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The Magic of MovieClips (Flash 4)

By the end of this tutorial, you should know how the three main symbols in Flash work. This tutorial will extend your knowledge about MovieClips, and enable you to make simple use of them. You will also learn how to use the most basic ActionScript commands in Flash.

28. AUGUST 2000, Jens Chr. Brynildsen Observe: this tutorial teaches Flash 4 style actionscript. It will be rewritten to Flash 5/MX style when time allows

What is so magical about MovieClips? Well, think of your average web page. If you want anything to happen based on user input, you would most likely have to load another web page just to reflect the users actions. With Flash and ActionScript, your imagination and the machine playing back the Flash-file is your only limitation.

Why are MovieClips so powerful?
MovieClips have some unique features compared to Graphics, and these have been extended even further in Flash 5. What separates the MovieClips from the two other symbol types in Flash is the ability to send commands to the MovieClip and then make it do something. Almost every aspect of a MovieClip can be programmed or controlled with ActionScript. Scaling, rotation, duplicate, drag, transparency (alpha), position, visibility, sounds. All these things can be changed based on the users input either via mouse, a timed event or keyboard. If you want any of these things to apply to a Button or a Graphic, you will have to put the button inside a MovieClip, and then apply the changes to it, and not the button.

MovieClips can be nested inside each other and will then share values from each other. You simply make a MovieClip, and insert it into another MovieClip. This effect has been used by many Flash users with great success.

To see this in an easy example, go to the next page. Try playing with my little excavator and try to get to grips with the controls. With a little practice, you should be able to drive the excavator in a convincing manner.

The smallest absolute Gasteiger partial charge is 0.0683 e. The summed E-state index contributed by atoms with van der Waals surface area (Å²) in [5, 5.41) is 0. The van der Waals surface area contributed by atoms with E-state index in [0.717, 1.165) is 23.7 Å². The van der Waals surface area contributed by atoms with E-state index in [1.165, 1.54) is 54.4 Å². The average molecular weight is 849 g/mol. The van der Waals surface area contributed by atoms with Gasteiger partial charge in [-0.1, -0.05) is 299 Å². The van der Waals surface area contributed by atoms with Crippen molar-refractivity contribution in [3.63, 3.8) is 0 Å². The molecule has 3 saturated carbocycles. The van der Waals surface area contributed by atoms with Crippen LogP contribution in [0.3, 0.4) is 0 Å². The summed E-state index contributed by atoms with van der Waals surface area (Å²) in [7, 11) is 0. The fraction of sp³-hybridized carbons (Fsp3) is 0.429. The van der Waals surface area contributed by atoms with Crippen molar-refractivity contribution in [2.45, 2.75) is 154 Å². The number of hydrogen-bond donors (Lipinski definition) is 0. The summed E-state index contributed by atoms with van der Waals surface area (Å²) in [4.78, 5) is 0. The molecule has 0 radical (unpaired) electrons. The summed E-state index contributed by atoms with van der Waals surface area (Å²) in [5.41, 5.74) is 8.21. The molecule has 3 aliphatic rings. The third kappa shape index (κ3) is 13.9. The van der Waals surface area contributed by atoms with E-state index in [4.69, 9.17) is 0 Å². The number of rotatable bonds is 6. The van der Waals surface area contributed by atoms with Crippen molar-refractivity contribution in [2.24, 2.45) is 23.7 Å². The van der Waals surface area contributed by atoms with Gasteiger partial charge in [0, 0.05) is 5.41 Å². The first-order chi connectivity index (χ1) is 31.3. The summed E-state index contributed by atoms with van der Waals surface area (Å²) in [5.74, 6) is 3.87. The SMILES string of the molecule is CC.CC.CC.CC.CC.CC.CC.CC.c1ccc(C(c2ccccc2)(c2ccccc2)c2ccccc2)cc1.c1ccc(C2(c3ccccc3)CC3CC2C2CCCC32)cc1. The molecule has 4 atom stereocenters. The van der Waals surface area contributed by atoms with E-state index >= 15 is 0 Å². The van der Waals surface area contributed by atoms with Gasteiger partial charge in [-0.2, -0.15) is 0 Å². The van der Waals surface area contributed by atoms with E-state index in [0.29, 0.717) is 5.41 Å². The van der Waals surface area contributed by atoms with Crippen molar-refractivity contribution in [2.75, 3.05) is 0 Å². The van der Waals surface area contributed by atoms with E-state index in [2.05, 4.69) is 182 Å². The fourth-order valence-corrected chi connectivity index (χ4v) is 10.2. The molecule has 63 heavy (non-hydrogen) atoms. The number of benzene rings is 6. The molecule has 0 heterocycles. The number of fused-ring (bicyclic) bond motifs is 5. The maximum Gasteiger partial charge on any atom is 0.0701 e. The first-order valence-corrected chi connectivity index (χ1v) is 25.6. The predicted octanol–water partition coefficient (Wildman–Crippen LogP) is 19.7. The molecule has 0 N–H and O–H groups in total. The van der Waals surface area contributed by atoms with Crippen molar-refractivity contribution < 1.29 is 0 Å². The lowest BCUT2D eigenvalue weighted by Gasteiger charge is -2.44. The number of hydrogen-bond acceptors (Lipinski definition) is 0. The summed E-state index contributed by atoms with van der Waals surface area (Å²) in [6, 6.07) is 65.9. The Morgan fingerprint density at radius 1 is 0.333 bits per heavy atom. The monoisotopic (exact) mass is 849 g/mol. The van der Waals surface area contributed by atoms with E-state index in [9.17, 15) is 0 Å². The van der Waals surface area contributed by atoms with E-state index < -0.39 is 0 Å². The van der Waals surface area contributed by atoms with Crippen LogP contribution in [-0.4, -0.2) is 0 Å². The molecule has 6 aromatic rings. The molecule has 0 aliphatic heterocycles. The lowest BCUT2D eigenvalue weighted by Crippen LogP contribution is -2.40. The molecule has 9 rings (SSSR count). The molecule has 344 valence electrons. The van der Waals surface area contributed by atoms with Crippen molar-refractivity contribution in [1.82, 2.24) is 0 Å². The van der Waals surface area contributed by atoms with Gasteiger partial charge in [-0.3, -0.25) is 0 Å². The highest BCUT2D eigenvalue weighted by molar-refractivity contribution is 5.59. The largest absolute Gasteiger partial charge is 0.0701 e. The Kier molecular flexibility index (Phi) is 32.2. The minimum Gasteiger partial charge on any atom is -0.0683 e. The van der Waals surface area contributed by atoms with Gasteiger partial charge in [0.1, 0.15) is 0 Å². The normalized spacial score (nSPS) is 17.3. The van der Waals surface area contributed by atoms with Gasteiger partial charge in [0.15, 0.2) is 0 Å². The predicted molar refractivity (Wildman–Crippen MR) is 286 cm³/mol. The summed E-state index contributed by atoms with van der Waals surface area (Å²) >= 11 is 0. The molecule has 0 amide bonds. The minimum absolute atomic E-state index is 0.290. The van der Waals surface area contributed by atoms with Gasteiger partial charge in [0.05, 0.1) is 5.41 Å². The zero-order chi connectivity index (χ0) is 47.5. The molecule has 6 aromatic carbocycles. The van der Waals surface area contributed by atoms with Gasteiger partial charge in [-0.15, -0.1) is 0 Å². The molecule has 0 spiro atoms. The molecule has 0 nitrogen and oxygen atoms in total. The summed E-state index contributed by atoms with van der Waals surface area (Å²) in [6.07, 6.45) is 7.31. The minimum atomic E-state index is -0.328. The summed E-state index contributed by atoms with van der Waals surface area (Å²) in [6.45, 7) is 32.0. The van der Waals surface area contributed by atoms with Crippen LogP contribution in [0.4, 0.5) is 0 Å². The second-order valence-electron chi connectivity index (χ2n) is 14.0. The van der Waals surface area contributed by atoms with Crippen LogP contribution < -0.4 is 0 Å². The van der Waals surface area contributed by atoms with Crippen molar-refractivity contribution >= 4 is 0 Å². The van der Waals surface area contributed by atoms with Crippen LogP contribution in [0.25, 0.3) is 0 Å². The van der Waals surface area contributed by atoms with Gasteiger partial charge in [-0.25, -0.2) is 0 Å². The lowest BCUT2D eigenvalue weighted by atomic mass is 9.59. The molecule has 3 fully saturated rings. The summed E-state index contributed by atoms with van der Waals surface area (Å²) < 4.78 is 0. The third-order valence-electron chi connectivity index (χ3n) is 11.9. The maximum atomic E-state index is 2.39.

The excavator is entirely built with MovieClips, and three simple ActionScript Commands.

These commands are "Play", "Stop" and "Tell target". When you know these three commands, you know the basic programming necessary to create advanced effects in Flash.

Click here to download the excavator to your machine

How it works
Let us examine how the excavator works. Open the "Instance"-panel. Click the excavator once. Notice that the instance of this MovieClip is called "0". Double-click the excavator. The first movie-clip will open. Examine the timeline by clicking and dragging above the timeline (where the numbers 1 - 5 -10 and so on appears). This MovieClip controls the left to right animation of the excavator.

Now click once on the excavator's arm. If you look at the "Instance"-panel, you will see that the MovieClip instance is called "1". Double-click the symbol to enter it, and once again examine it by dragging the mouse above the time-line. As you can see, this is the animation of the "arm". This MovieClip contains the other two parts of the arm. These have an instance name of "2". Continue all the way into the hierarchy of MovieClips until you reach the MovieClip named "Arm 03".

If you look above the timeline, you can see that you are now inside the "Arm 03"- MovieClip, that resides inside "Arm 02", "Arm 01", and "Excavator" that resides on the main stage called "Scene 1". What makes this work smoothly is smart placement of the center-point in the MovieClips.

All the MovieClips have a stop-action in the first keyframe. If we don't insert it, the clip will start playing uncontrolled until we move across a button that tells it to stop.

The levers below the excavator control the MovieClips. The buttons themselves are also placed inside MovieClips, and they contain "tellTarget"-actions.

Names and instances
What is an instance, and why do we use them? It might seem obvious that since all MovieClips already have a name, why should you give them an instance names? The reason is that one of the keys to making small Flash-files is using the same symbol many times for many purposes. Look at the excavator example.

Below the levers, there are symbols showing what that lever will do if you move it. These are the same symbols used to build the excavator, but these are new "instances" of them. Remember: any drawing that might be used more than once should be a symbol.